Boyfriend: My bid to free Kayla

Published: Monday 16th February 2015 by The News Editor

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The Syrian boyfriend of US hostage Kayla Mueller who died in the hands of Islamic State (IS) terrorists has said she remained selfless even while she was held captive.

Omar Alkhani said he returned to Syria months after he and Ms Mueller, 26, from Prescott, Arizona, were captured at gunpoint outside a hospital, to try to secure her release by posing as her husband.

But when he and aid worker Ms Mueller came face to face while she was in a detention cell in Syria, she denied being his wife.

Had she told her captors she was married to Mr Alkhani, she might have been freed from the hands of the IS militants, he said.

The US government and Ms Mueller’s family confirmed her death last week. Since then, hundreds of people have gathered to honour her in her home town and in Flagstaff, where she attended Northern Arizona University. IS claims she was killed in a Jordanian air strike.

Mr Alkhani had persuaded a string of people to let him plead for her release, but he left the room empty-handed and said he was thrown into another cell. He said he saw her face for just a few seconds when guards uncovered it to show it was Ms Mueller.

The guards told Ms Mueller that Mr Alkhani would not be harmed if she told the truth, so she apparently did to save him, rather than take the slim chance to save herself, he said.

“Since she’s American, they would not let her go anyway. No sense to stay here, both of us,” Mr Alkhani said. “Maybe she wanted to save me. Maybe she didn’t know I came back to save her.”

Mr Alkhani spoke from Turkey in one of his first interviews, telling how he met Ms Mueller in 2010 and the last time he saw her in 2013 as a prisoner of IS.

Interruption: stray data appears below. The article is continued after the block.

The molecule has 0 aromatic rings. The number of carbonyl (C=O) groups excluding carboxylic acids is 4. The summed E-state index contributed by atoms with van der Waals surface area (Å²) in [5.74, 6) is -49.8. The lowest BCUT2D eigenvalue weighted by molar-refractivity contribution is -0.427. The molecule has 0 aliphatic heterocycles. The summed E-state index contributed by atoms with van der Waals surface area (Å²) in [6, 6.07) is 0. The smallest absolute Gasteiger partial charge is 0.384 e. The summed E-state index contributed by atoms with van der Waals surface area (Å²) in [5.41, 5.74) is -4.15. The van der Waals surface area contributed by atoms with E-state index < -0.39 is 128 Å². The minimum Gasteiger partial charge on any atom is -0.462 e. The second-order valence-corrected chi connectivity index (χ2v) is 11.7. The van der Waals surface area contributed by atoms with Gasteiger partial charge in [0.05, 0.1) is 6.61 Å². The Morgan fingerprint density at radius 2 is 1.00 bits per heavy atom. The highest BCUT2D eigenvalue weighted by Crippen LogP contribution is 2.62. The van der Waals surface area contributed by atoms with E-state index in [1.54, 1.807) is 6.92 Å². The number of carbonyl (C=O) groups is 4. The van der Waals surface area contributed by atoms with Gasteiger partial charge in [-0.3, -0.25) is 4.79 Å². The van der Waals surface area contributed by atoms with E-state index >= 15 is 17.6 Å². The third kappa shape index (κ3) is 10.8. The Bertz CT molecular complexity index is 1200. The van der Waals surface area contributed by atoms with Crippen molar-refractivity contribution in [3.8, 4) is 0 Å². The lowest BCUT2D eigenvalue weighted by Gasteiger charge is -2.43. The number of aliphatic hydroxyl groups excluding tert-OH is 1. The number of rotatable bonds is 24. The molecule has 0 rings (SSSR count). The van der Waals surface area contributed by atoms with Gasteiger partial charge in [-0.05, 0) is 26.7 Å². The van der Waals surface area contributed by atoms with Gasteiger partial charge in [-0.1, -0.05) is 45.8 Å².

Mueller and Mr Alkhani were taken hostage in August 2013 after leaving a Doctors Without Borders hospital in Aleppo, Syria, where he was hired to fix the internet connection.

Ms Mueller had begged him to let her tag along so she could see the suffering first hand and help, despite the dangers of travelling into the war-torn region. He said he agreed reluctantly.

“We argued about it,” he said. “In the end, I was afraid if she didn’t go with me, she would go with someone else.”

Ms Mueller took advantage of an unexpected overnight stay at the hospital when the repairs took longer than expected and asked Syrian women about how they managed daily life. During what should have been a 10-minute trip to the bus station the next day, Ms Mueller, Mr Alkhani, the taxi driver and a fourth person were ambushed at gunpoint and threatened with death.

Ms Mueller remained a hostage, while Mr Alkhani was released a couple of months later after being beaten and interrogated about his work as a photographer, his religion and his relationship to Ms Mueller, he said.

Against the advice of his friends, Mr Alkhani said, he returned to Syria from Turkey later in 2013 to try to get back the woman he met three years earlier in Cairo, Egypt, after she responded to an advertisement he posted to house international visitors.

Ms Mueller stayed less than a week in Cairo, but Mr Alkhani said they quickly bonded and kept in touch through the internet and travelled together, discussing ways they could change the world. They became a couple and he said he promised her that he would always look out for her.

While she was in France learning the country’s language to go to north Africa, Ms Mueller encouraged Mr Alkhani to follow his dream of helping fellow Syrians. She eventually joined him in Turkey near the Syrian border.

Mr Alkhani said he spoke to her often about Syria, where bloodshed has gripped the country under the regime of embattled President Bashar Assad, and sent her recordings, photographs and other information that she used for her blog.

Nearly half of Syria’s population has been displaced, and some 200,000 people have died in the fighting.

“She wanted everyone to use their freedom to help us get freedom,” he said.

When they were captured together and detained, Mr Alkhani said he at least had some reassurance she was alive. He would cough or say something to make sure his voice was heard, and she would sometimes cough in return. Other times, he or his cell-mates would peer under the door and see the sandals she was wearing, he said.

Mr Alkhani said he was released after about 20 days, but was told to forget about Ms Mueller and his camera equipment.

He said he has been in touch with Ms Mueller’s family and held out hope as they did during her 18 months of captivity that she was alive. He convinced himself that the militants would release her, realising she was only in Syria to help people.

“I didn’t realise one day I will receive this call from somebody telling me, ‘I am sorry’,” he said.

Published: Monday 16th February 2015 by The News Editor

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